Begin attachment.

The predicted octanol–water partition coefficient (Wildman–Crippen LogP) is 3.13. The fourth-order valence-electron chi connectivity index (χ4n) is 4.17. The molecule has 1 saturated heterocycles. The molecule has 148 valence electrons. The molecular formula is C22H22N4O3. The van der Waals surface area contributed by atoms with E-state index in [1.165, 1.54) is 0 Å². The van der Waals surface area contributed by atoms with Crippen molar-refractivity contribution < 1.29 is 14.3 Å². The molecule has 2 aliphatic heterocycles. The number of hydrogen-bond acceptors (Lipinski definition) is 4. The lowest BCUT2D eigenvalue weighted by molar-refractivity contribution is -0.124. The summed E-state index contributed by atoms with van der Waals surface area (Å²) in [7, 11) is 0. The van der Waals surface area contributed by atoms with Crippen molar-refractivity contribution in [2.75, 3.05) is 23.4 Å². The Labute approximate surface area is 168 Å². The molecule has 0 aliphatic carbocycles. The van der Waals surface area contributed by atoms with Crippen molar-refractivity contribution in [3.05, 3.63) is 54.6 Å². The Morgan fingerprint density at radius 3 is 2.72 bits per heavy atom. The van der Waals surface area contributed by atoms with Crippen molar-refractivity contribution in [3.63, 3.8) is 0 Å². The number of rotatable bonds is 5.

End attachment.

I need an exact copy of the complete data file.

The predicted octanol–water partition coefficient (Wildman–Crippen LogP) is 3.13. The fourth-order valence-electron chi connectivity index (χ4n) is 4.17. The molecule has 1 saturated heterocycles. The molecule has 148 valence electrons. The molecular formula is C22H22N4O3. The van der Waals surface area contributed by atoms with E-state index in [1.165, 1.54) is 0 Å². The van der Waals surface area contributed by atoms with Crippen molar-refractivity contribution < 1.29 is 14.3 Å². The molecule has 2 aliphatic heterocycles. The number of hydrogen-bond acceptors (Lipinski definition) is 4. The lowest BCUT2D eigenvalue weighted by molar-refractivity contribution is -0.124. The summed E-state index contributed by atoms with van der Waals surface area (Å²) in [7, 11) is 0. The van der Waals surface area contributed by atoms with Crippen molar-refractivity contribution in [2.75, 3.05) is 23.4 Å². The Labute approximate surface area is 168 Å². The molecule has 0 aliphatic carbocycles. The van der Waals surface area contributed by atoms with Crippen molar-refractivity contribution in [3.05, 3.63) is 54.6 Å². The Morgan fingerprint density at radius 3 is 2.72 bits per heavy atom. The van der Waals surface area contributed by atoms with Crippen molar-refractivity contribution in [3.63, 3.8) is 0 Å². The number of rotatable bonds is 5.